2009 Volkswagen Jetta TDI Sedan - VIDEO ENHANCED
VOLKSWAGEN JETTA TDI
One Solution for the Fuel Mileage Problem
By Steve Purdy
Diesel automobiles have not been particularly popular in the US. On this side of the pond they have sort of a cult following, but not much more. VW, Audi, BMW and Mercedes are the only mainstream manufacturers offering diesels in the US market, while in Europe more than half of all cars are diesel. Jeep offered a diesel Liberty but I don’t know if that survived the bankruptcy. Automotive News this week reported that nine diesel vehicles planned by other makers – from Honda to GM to others – have been canceled because of “costs and other problems.”
One of the other problems revolves around the federal government’s formula for estimating fuel economy which gives an advantage to hybrid systems. Diesels generally get about 30% better fuel mileage than comparable gasoline engines and a diesel’s naturally higher torque numbers can make one feel very powerful. Diesels can also be more costly, particularly when it comes to the exotic systems required to clean the exhaust systems. The larger, more expensive automotive diesels have gone to a urea-injection system using 2 catalytic systems and two filtering systems to clean the exhaust. VW has avoided that big expense while still meeting the 50-state emissions limits. Instead of urea injection the VW TDI uses an NOx storage catalyst that holds onto the noxious emissions until they build to a specified point at which they are burned off.
The cost of diesel fuel is another big issue. During the height of the fuel price spikes of 2007 and 2008 diesel fuel was as much as 30 to 40% higher than gasoline, effectively negating the efficiency advantage. That was when the world economy was cooking along with China and India running up the price for diesel to support the massive amounts of construction going on in their economies. Since the economic meltdown diesel fuel costs have dropped dramatically and stayed significantly below gasoline.
While Volkswagen’s Jetta Diesel is small enough to avoid the necessity of the complex and expensive exhaust scrubbing systems they’ve incorporated turbo-charging and direct injection to bring this mid-size sedan up to performance standards that allows it to compete with anything in the segment. We attended the launch of the new Jetta TDI in California a little over a year ago and came away mighty impressed. We’ve just had our first chance to live with it for a week – and we’re still impressed.
Most impressive are both the Jetta’s performance and handling.
The updated, cleaned-up 2.0-liter turbo-diesel makes a modest 140 horsepower but an amazing 236 pound-feet of torque. It’s the torque, after all, that you feel and that gets you going expeditiously down the road. Below 1,800 rpm performance is tepid to say the least, but from there to 4-grand it’s amazing. As you approach the rpm limits, just beyond 4-grand, it begins to peter out quickly. So, stick to the sweet spot – 2,000 to 4,000 rpm - and you’ll be happy. And, you’ll be getting somewhere between 30 and 41-mpg. Some folks claim they get as much as 50-mpg.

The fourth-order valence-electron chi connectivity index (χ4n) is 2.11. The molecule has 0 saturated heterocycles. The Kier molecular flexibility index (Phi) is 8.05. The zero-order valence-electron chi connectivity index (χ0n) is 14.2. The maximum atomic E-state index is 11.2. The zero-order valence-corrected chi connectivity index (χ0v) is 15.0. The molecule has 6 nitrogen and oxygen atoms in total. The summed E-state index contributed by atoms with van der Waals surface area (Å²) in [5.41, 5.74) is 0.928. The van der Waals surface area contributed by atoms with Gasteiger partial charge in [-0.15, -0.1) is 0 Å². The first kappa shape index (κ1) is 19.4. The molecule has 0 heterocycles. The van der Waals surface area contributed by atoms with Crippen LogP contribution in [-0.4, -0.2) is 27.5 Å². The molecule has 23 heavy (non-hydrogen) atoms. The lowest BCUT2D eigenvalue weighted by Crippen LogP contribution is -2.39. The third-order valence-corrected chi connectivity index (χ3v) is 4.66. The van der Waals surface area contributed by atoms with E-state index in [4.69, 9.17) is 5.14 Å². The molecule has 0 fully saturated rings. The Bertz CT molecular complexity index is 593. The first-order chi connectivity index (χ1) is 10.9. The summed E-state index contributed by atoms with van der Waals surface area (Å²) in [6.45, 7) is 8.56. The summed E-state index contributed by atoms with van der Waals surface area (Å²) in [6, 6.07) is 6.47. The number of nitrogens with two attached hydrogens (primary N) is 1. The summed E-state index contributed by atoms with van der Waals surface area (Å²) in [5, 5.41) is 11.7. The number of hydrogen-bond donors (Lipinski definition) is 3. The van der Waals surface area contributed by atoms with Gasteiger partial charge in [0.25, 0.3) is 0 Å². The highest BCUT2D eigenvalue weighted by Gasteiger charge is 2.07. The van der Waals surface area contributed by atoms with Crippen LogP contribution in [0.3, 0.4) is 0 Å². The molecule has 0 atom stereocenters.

My only complaint is the clutch. Our test car had the six-speed manual transmission and the clutch seemed unusually harsh on the uptake. Now, I’m about as experienced at driving vehicles with manual transmissions as anyone anywhere, but I was still stalling the thing after days of living with it. Perhaps it was an adjustment issue, so we’ll not contend that it is a defect in design. But it was certainly unpleasant. I don’t recall having such a problem during the California launch last year.
Handling, of course, is usually the forte of VW products – and this Jetta is no exception. A distinctly European feel to the ride and handling is what we expect of VWs, and we were not disappointed. It was firm, but not harsh, and quick to respond to our every input. The body structure felt mighty rigid as we hit a neglected railroad crossing without slowing.
Sales of the Jetta TDI sedan and Sport Wagon are brisk. In fact, they represent more than a third of Jetta sales in the US – and Jetta is VW’s best selling vehicle here. Dealers are reporting that they cannot get enough of the TDI models.
The basic warranty covers the whole car for 4 years or 50,000 miles. The powertrain is covered for 5 years and 60,000 miles and protection against corrosion lasts for 12 years with unlimited mileage.
The 2009 Jetta TDI starts at $22,270 – that’s about 5-grand more than the base Jetta S model - and comes equipped about like the gasoline powered SE version. That actually represents about a 2-grand premium for the diesel powertrain. A Federal government tax credit of $1,300 still applies making the actual extra cost about $700 to have the diesel VW. Figure in at least a 30% increase in fuel economy over a comparable sedan and assume that diesel fuel will remain at or below gasoline prices (a safe assumption until the world economy starts to surge again) and you’ll find a pretty favorable cost/benefit ratio.
So, take a close look at this one and run the numbers. I’m sure you’ll be impressed too.
Click PLAY to watch The Auto Channel's RoadTrip in-depth look at the VW Jetta TDI
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